Friday, October 17, 2014

Primitive, superstitious America --- and Ebola

Americans are a primitive and superstitious people, so I suppose the near-hysteria (in some circles at least) set off by the Oct. 8 death in Dallas of an Ebola victim shouldn't surprise. The victim was a Liberian, Thomas E. Duncan, who arrived in Texas on Sept. 20, became ill a few days later but was misdiagnosed at and then sent home by a Dallas hospital, returned critically ill a few days later, was admitted --- and died.

In the days since, two nurses who cared for Duncan have fallen ill --- apparently because the hospital failed to provide them with adequate protective gear for a day or two after Duncan finally was diagnosed.

But there have been no other Ebola cases in the United States --- not among those in contact with Duncan on the flights from Monrovia to Dallas, nor among those who interacted with him after his arrival. And the 21-day incubation "waiting" period has passed for many.

The folks at the Centers for Disease Control and others who specialize in communicable diseases really do know what they're talking about. The Ebola virus (there are four strains deadly to humans) spreads principally through contact with the bodily fluids of people in active stages of infection or items those fluids have contaminated. The major danger is to health-care workers. The virus does not become airborne, as do those transmitting the flu, colds and other woes that afflict us.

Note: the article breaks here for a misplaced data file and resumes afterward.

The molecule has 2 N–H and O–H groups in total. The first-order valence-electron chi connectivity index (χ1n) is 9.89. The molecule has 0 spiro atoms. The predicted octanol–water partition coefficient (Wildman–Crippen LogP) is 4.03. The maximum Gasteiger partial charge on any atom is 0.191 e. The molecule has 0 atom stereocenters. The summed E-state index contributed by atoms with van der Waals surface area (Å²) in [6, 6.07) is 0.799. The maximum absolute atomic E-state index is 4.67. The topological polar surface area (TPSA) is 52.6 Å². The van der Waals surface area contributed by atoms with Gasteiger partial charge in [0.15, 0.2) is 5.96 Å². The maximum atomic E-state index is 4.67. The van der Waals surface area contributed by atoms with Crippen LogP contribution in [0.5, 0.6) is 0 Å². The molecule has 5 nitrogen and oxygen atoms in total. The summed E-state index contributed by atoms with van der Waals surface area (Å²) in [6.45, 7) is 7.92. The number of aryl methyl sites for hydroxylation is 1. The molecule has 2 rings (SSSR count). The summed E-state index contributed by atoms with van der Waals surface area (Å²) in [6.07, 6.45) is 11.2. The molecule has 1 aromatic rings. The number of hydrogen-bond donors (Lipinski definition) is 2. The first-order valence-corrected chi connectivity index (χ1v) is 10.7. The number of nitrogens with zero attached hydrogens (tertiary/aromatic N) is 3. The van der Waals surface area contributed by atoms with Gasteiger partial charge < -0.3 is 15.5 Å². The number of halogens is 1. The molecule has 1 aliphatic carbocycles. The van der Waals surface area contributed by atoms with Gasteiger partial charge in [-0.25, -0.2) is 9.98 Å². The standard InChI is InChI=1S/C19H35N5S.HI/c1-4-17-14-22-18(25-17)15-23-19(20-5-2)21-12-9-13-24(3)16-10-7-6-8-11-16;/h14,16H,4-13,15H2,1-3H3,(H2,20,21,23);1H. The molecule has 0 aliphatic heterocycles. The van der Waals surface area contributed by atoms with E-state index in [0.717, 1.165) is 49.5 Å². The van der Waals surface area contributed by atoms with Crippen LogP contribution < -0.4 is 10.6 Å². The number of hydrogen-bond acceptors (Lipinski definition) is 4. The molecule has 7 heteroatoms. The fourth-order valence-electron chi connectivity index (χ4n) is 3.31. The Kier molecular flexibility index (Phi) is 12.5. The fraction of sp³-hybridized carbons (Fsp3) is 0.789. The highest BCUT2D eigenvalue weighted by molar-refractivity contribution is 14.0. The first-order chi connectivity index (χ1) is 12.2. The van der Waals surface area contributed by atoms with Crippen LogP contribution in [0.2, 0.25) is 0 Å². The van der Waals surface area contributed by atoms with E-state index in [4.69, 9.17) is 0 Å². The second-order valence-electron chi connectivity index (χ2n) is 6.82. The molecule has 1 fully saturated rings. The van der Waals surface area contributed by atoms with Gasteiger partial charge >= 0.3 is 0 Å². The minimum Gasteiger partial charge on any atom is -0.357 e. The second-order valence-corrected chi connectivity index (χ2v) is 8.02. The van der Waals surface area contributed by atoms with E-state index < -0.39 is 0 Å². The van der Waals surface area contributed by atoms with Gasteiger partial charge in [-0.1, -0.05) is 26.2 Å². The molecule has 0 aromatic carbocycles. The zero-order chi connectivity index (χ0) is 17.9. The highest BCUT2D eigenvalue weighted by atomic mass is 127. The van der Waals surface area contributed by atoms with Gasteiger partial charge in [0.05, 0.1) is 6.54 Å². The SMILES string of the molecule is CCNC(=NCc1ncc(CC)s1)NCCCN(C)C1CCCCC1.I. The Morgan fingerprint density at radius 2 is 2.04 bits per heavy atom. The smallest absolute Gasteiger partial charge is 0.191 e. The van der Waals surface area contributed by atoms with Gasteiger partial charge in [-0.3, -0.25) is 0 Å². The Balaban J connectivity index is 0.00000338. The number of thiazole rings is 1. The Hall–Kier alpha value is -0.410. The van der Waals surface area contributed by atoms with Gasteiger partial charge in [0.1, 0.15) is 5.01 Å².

So there's no danger of an epidemic in the United States, nor for that matter in much of the developed world where adequate healthcare is available.

But we've been hearing the most outlandish things in recent days. Republican politicians, sensing an issue, blame President Obama. TV and online preachers blame the gays --- god's judgment you know, for same-sex marriage. There are calls for travel bans to and from West Africa. Calls for an Ebola "czar." On and on.

But contrary to the lead sentence in an MSNBC story this morning, "Ebola spreads in the United States," Ebola is not spreading in the United States --- although misinformation and brain-dead hysteria certainly is.

The epidemic is in West Africa --- specifically Liberia, Guinea and Sierra Leone; and, in Africa, there is real danger that it will spread farther across a continent where resources, healthcare and otherwise, are limited. So beyond reasonable homefront precautions, that's where the energy, angst and resources should be directed.

Not because isolating the Ebola outbreak in West Africa will make America safer, but because the Africans suffering and dying there are our sisters and brothers and children.

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